New AMA Policy to Help Identify Physician Burnout, Reduce Suicide

Samara Rosenfeld
NOVEMBER 16, 2018

Burnout has claimed the lives of many physicians and medical students. Image licensed by Maridov - Fotolia

The American Medical Association (AMA) has adopted a new policy that is designed to help identify patterns that could predict and prevent suicide among physicians in training. The policy calls on the Liaison Committee on Medical Education and the Accreditation Council for Graduate Medical Education to collect data on medical student, resident and fellow suicides.

>> READ: Fixing Physician Burnout Is More Than Just the Decent Thing to Do

“We believe that collecting data on the incidence of suicide among physicians in training will help us identify the systemic factors that contribute to this problem, and ultimately save lives,” AMA Board Member Ryan J. Ribeira, M.D., M.P.H., said in a statement.

The policy is the newest in a string of initiatives that the AMA launched to better the health of physicians and medical students.

In 2013, the AMA launched the Professional Satisfaction and Practice Sustainability initiative, which partners physicians, leaders and policymakers with the AMA to reduce the complexity and cost of practicing medicine. This is meant to allow physicians to put their patients first. The AMA also launched a program called Steps Forward, which enables physicians to participate in modules aimed to improve mental health.

With 400 physicians and 100 medical students committing suicide each year, physicians face the highest rate of suicide than any profession in the U.S., according to the AMA. Although this number alone is alarming, physician burnout can also be detrimental to patients. Burnt-out physicians are more likely to be involved in safety incidents and receive suboptimal care, studies have suggested.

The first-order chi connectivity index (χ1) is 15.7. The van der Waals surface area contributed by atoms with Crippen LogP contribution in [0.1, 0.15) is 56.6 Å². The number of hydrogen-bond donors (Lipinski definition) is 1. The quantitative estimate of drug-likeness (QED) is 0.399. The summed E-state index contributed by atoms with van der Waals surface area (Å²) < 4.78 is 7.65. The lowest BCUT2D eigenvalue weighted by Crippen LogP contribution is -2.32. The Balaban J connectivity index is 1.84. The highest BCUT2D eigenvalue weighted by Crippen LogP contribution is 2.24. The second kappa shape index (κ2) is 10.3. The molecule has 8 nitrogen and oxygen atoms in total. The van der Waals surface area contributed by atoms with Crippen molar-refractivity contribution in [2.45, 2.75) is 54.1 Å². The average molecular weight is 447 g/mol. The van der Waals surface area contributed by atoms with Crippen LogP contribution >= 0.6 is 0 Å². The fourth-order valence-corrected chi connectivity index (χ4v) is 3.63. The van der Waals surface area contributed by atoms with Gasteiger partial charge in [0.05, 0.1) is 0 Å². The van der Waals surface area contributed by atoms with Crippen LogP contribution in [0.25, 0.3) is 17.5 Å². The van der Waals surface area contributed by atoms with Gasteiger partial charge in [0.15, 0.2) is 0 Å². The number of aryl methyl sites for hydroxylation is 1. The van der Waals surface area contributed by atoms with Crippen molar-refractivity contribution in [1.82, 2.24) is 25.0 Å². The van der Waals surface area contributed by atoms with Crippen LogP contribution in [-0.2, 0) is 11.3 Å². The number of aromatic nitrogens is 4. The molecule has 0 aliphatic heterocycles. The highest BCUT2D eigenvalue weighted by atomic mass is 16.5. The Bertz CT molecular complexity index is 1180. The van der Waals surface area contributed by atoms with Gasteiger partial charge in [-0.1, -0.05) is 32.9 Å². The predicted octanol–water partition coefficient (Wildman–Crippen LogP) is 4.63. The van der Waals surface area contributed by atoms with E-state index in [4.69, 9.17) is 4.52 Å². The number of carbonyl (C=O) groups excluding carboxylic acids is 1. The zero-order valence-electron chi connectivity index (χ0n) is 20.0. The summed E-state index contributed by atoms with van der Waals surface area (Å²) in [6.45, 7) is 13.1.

Technology has been playing a large part in the medical industry, and its rise has come with elevated job dissatisfaction among physicians Electronic health record (EHR) systems have emerged as the most obvious pain points.

“We think that the electronic health record dysfunction is a symptom of the burnout,” AMA President Barbara L. McAneny, M.D., said in a recent interview.

With about two-third of physicians’ compensation being either directly or indirectly tied to productivity and the use of work relative value units (RVUs), physicians are spending about 52 percent of their time managing EHRs, and just 32 percent on medical care. “Physicians spend 41 minutes out of every hour documenting in front of a computer screen instead of building face-to-face rapport with their patients,” Arlene Sujin Chung, M.D., recently told Healthcare Analytics News™. The increased clerical burden has resulted in increased burnout, but Chung said optimizing EHR systems, providing scribes and hiring physician assistants are just some ways to improve physician well-being.

“To all of us who practice medicine, it is clear that physicians spend too much time on administrative tasks that don’t require the expertise of a M.D. or D.O.,” McAneny told Healthcare Analytics News ™ this week.

Physicians have incentives to have quick turnover times with patients and to be more productive, but productivity does not necessarily yield accuracy.

McAneny is still a believer in using technology in the medical industry, though, and her organization is working to make EHRs and other innovations better serve physicians and patients alike.

“The AMA push for meaningful change in the health system has a clear purpose: Patients deserve the full and undivided attention of their physicians, populations deserve access to care, and society deserves more from its investment in medical education,” she said. “Working with health system leaders of healthcare delivery organizations, the AMA is leading a necessary change in medicine that embraces physician well-being as a critical factor in the long-term clinical and economic success of our nation’s healthcare system.”

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